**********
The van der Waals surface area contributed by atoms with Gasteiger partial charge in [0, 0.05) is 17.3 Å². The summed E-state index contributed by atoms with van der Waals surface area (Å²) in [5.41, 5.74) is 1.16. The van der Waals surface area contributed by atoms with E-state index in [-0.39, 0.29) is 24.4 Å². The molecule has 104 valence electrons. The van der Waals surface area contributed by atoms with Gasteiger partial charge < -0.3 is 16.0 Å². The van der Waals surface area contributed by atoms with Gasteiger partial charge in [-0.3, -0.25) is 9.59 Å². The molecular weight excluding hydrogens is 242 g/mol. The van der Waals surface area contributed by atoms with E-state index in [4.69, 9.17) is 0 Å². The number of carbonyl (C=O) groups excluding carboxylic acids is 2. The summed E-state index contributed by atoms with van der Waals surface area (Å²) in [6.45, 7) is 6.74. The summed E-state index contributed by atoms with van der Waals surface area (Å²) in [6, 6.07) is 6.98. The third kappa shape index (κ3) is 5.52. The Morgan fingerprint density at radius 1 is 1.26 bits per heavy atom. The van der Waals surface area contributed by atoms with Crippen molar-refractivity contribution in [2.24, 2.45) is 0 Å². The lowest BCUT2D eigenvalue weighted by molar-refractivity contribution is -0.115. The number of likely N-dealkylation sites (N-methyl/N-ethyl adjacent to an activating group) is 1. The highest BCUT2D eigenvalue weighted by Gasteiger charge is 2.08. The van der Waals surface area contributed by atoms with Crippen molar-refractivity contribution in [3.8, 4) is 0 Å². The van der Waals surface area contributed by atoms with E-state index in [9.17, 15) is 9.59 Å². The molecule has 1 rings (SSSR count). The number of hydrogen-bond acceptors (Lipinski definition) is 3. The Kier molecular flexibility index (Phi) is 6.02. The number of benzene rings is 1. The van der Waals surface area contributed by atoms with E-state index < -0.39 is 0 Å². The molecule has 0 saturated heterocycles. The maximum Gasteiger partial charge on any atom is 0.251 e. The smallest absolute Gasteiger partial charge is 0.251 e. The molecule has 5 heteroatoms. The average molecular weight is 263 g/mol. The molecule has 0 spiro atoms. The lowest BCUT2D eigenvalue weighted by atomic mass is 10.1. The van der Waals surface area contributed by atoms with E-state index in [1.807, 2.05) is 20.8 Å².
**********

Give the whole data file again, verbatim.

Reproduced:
The van der Waals surface area contributed by atoms with Gasteiger partial charge in [0, 0.05) is 17.3 Å². The summed E-state index contributed by atoms with van der Waals surface area (Å²) in [5.41, 5.74) is 1.16. The van der Waals surface area contributed by atoms with E-state index in [-0.39, 0.29) is 24.4 Å². The molecule has 104 valence electrons. The van der Waals surface area contributed by atoms with Gasteiger partial charge < -0.3 is 16.0 Å². The van der Waals surface area contributed by atoms with Gasteiger partial charge in [-0.3, -0.25) is 9.59 Å². The molecular weight excluding hydrogens is 242 g/mol. The van der Waals surface area contributed by atoms with E-state index in [4.69, 9.17) is 0 Å². The number of carbonyl (C=O) groups excluding carboxylic acids is 2. The summed E-state index contributed by atoms with van der Waals surface area (Å²) in [6.45, 7) is 6.74. The summed E-state index contributed by atoms with van der Waals surface area (Å²) in [6, 6.07) is 6.98. The third kappa shape index (κ3) is 5.52. The Morgan fingerprint density at radius 1 is 1.26 bits per heavy atom. The van der Waals surface area contributed by atoms with Crippen molar-refractivity contribution in [2.24, 2.45) is 0 Å². The lowest BCUT2D eigenvalue weighted by molar-refractivity contribution is -0.115. The number of likely N-dealkylation sites (N-methyl/N-ethyl adjacent to an activating group) is 1. The highest BCUT2D eigenvalue weighted by Gasteiger charge is 2.08. The van der Waals surface area contributed by atoms with Crippen molar-refractivity contribution in [3.8, 4) is 0 Å². The van der Waals surface area contributed by atoms with E-state index in [9.17, 15) is 9.59 Å². The molecule has 1 rings (SSSR count). The number of hydrogen-bond acceptors (Lipinski definition) is 3. The Kier molecular flexibility index (Phi) is 6.02. The number of benzene rings is 1. The van der Waals surface area contributed by atoms with E-state index < -0.39 is 0 Å². The molecule has 0 saturated heterocycles. The maximum Gasteiger partial charge on any atom is 0.251 e. The smallest absolute Gasteiger partial charge is 0.251 e. The molecule has 5 heteroatoms. The average molecular weight is 263 g/mol. The molecule has 0 spiro atoms. The lowest BCUT2D eigenvalue weighted by atomic mass is 10.1. The van der Waals surface area contributed by atoms with E-state index in [1.807, 2.05) is 20.8 Å².